The assortment of models can pose challenges for communication and consistency. Some modelers frame their key findings in total emissions, others in reductions relative to benchmarks. Models may attempt to represent emissions impacts across the economy or just in select sectors. And just as there is no perfectly true set of economic assumptions to feed into a budget score, emissions modeling can be somewhat subjective. Differing underlying assumptions and methods shape final model outputs, leaving an opening for legislative “greenwashing.

Modelers who choose to apply overly generous assumptions and methods can vastly overstate the climate benefits of legislation and mislead decisionmakers. For instance, the emissions impacts of transit investments can vary greatly depending on usage and behavioral assumptions—a transit line that nobody rides does not cut emissions, while a transit line that decreases the number of car commuters can have a transformative impact. As the window of opportunity to mitigate and minimize the impacts of climate change narrows, our country can’t afford to invest in greenwashed legislation.

This is where standardization and trust come into play. Legislators and the public need a transparent, consistent, and high-quality measurement system to easily understand the tradeoffs between different climate interventions.

Fortunately, this kind of measurement approach is already used by the Congressional Budget Office (CBO), whose staff sets and follows a litany of technical rules for scoring the budgetary impact of bills. As a nonpartisan actor, it is expected to use best-in-class techniques and transparent methods. CBO scores communicate an estimate of the budgetary impact of legislation, but because each CBO score follows the same rules, it builds credibility. Legislators, journalists, and others regularly use CBO scores to compare different legislative proposals, allowing individuals to not just gauge the impact of a single bill, but assess comparative budgetary impacts across bills.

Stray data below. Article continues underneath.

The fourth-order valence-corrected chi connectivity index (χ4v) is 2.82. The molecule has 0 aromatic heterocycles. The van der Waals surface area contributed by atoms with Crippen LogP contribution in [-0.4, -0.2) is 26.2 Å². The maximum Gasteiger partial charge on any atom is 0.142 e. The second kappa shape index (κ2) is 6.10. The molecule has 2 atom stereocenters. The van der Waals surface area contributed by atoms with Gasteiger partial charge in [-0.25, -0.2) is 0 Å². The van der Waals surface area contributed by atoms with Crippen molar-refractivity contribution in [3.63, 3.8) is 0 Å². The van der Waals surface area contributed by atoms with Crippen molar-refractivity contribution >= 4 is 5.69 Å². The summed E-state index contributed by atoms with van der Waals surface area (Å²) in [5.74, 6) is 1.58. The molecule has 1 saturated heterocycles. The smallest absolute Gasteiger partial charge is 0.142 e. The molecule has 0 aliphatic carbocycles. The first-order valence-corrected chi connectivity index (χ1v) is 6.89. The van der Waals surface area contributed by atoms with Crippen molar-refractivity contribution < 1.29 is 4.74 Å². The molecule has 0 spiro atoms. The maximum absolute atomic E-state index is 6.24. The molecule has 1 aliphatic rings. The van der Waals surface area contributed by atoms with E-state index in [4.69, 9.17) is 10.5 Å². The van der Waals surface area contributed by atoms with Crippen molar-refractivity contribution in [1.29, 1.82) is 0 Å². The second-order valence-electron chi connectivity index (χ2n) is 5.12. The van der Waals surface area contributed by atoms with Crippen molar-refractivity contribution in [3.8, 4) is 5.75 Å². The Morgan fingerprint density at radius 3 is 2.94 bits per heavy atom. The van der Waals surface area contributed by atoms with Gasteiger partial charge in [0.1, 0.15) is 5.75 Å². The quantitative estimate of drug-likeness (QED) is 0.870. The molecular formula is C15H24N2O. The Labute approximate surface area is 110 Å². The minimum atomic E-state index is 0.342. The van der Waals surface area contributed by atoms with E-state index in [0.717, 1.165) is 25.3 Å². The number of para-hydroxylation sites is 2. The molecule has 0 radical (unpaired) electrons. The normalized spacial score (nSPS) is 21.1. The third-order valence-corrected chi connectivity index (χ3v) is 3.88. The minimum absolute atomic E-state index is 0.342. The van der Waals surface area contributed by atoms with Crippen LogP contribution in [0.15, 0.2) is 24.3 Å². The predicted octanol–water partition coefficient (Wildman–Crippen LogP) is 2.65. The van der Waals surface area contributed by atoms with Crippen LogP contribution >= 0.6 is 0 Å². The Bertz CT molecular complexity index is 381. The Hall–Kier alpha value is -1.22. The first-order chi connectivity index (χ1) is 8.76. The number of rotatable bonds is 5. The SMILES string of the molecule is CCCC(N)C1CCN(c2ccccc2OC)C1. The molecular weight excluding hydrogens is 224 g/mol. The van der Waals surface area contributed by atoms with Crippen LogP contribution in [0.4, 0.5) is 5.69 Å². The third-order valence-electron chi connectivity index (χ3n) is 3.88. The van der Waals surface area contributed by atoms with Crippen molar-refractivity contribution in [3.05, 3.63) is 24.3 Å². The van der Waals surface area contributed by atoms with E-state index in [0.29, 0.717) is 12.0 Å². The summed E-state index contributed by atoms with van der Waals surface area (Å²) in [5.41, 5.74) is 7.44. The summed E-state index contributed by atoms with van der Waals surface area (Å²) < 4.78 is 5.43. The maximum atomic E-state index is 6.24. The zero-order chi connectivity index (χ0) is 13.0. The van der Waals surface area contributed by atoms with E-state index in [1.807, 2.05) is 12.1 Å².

A federal climate scoring process modeled after the CBO’s budget scoring process could provide a similar Rosetta Stone for the assessment of legislative climate tradeoffs. Only with a clear, standardized evaluation system can we hold ourselves accountable to the promises we’ve made on climate.

This scoring system should adhere to at least two key principles:

First, the federal entity responsible for designing and managing the scoring scheme should be nonpartisan and as independent as possible. Climate issues are too culturally sensitive—and the interventions too sizable—to allow politics to interfere. The measurement approach will need to be highly transparent, including explanations of where the techniques adhere to or diverge from leading scientific techniques. CBO is a logical landing place and could work with federal scientific agencies who already model climate conditions.

Second, the scoring system must resonate with the broader public. It’s not enough for only climate experts to understand key tradeoffs among competing policy ideas. The general public—including private households and businesses—will bear the brunt of unchecked climate impacts and will pay for the policy interventions to reduce them. The public needs to understand their choices. Reporting GHG emissions per dollar is an attractive idea, since general audiences are used to comparing dollars to various outcomes.

It’s time to get pragmatic about federal climate policy. The public wants to reduce our carbon footprint—and we want legislation to help reach those goals. Experts also have the tools to measure legislative tradeoffs, chart them against our goals, and inform the tough decisions that will shape our federal approach to climate. With a trusted, nonpartisan body setting and following best-in-class climate scoring standards, policymakers and voters alike can make informed decisions and chart real pathways toward a more sustainable future.